|Not included in the package||You can buy it in our store.|
|There is no on kit|
|Bottles in kit|
|10 bottles||10 IU.|
General Information and Effects
Effects of growth hormone on the tissues of the body can generally be described as anabolic (building up). Like most other protein hormones, GH acts by interacting with a specific receptor on the surface of cells. Increased height during childhood is the most widely known effect of GH. Height appears to be stimulated by at least two mechanisms: Because polypeptide hormones are not fat-soluble, they cannot penetrate cell membranes.
Thus, GH exerts some of its effects by binding to receptors on target cells, where it activates the MAPK/ERK pathway. Through this mechanism GH directly stimulates division and multiplication of chondrocytes of cartilage. GH also stimulates, through the JAK-STAT signaling pathway, the production of insulin-like growth factor 1 (IGF-1, formerly known as somatomedin C), a hormone homologous to proinsulin. The liver is a major target organ of GH for this process and is the principal site of IGF-1 production.
IGF-1 has growth-stimulating effects on a wide variety of tissues. Additional IGF-1 is generated within target tissues, making it what appears to be both an endocrine and an autocrine/paracrine hormone. IGF-1 also has stimulatory effects on osteoblast and chondrocyte activity to promote bone growth.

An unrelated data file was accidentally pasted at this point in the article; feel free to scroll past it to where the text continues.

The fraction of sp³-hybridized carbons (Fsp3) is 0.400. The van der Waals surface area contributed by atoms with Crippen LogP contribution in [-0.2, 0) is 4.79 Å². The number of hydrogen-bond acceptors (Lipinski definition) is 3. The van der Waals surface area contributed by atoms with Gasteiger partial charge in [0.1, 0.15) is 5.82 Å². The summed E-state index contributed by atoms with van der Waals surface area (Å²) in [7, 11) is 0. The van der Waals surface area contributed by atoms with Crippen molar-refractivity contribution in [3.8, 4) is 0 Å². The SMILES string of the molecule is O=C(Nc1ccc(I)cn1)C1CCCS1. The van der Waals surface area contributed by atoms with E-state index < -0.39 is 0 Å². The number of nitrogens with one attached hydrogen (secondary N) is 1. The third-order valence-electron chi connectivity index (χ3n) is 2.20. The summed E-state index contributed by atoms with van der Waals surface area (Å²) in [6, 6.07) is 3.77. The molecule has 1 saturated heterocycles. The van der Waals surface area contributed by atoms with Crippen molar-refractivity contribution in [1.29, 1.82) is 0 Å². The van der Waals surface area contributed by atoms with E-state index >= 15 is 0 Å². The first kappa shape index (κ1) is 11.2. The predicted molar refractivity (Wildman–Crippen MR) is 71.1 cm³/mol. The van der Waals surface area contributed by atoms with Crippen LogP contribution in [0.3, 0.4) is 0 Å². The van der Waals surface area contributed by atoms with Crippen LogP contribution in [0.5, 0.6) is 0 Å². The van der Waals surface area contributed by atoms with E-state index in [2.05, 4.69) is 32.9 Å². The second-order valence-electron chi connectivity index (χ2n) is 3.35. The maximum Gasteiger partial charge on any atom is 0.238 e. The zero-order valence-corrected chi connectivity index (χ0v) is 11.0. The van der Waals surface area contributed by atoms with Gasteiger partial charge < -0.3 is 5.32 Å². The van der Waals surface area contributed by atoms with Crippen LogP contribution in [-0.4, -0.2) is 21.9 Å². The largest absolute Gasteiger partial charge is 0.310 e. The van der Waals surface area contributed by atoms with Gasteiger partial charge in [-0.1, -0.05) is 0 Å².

In addition to increasing height in children and adolescents, growth hormone has many other effects on the body:
- Increases calcium retention
- Strengthens and increases the mineralization of bone
- Increases muscle mass through sarcomere hypertrophy
- Promotes lipolysis
- Increases protein synthesis
- Stimulates the growth of all internal organs excluding the brain
- Plays a role in homeostasis
- Reduces liver uptake of glucose
- Promotes gluconeogenesis in the liver
- Contributes to the maintenance and function of pancreatic islets
- Stimulates the immune system
- Increases deiodination of T4 to T3